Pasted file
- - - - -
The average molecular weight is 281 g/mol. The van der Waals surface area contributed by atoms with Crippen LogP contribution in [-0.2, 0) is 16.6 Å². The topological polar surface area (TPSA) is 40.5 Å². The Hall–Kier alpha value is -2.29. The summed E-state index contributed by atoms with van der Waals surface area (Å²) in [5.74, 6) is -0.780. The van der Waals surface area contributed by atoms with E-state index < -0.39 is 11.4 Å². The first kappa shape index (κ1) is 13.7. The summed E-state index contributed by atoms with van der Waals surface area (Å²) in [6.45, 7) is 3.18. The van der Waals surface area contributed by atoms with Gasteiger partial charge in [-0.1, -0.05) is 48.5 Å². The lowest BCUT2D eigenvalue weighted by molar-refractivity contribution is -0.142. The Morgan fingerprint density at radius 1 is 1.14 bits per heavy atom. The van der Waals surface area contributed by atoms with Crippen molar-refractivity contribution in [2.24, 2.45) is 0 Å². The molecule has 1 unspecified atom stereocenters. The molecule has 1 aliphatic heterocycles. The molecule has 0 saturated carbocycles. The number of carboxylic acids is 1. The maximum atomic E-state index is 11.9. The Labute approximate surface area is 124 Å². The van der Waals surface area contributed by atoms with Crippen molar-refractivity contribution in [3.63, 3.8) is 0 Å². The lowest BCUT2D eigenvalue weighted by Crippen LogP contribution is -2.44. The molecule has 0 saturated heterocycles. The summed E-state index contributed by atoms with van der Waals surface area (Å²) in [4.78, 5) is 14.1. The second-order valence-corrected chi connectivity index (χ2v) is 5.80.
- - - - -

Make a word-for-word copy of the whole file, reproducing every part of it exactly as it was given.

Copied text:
The average molecular weight is 281 g/mol. The van der Waals surface area contributed by atoms with Crippen LogP contribution in [-0.2, 0) is 16.6 Å². The topological polar surface area (TPSA) is 40.5 Å². The Hall–Kier alpha value is -2.29. The summed E-state index contributed by atoms with van der Waals surface area (Å²) in [5.74, 6) is -0.780. The van der Waals surface area contributed by atoms with E-state index < -0.39 is 11.4 Å². The first kappa shape index (κ1) is 13.7. The summed E-state index contributed by atoms with van der Waals surface area (Å²) in [6.45, 7) is 3.18. The van der Waals surface area contributed by atoms with Gasteiger partial charge in [-0.1, -0.05) is 48.5 Å². The lowest BCUT2D eigenvalue weighted by molar-refractivity contribution is -0.142. The Morgan fingerprint density at radius 1 is 1.14 bits per heavy atom. The van der Waals surface area contributed by atoms with Crippen molar-refractivity contribution in [2.24, 2.45) is 0 Å². The molecule has 1 unspecified atom stereocenters. The molecule has 1 aliphatic heterocycles. The molecule has 0 saturated carbocycles. The number of carboxylic acids is 1. The maximum atomic E-state index is 11.9. The Labute approximate surface area is 124 Å². The van der Waals surface area contributed by atoms with Crippen molar-refractivity contribution in [3.63, 3.8) is 0 Å². The lowest BCUT2D eigenvalue weighted by Crippen LogP contribution is -2.44. The molecule has 0 saturated heterocycles. The summed E-state index contributed by atoms with van der Waals surface area (Å²) in [4.78, 5) is 14.1. The second-order valence-corrected chi connectivity index (χ2v) is 5.80.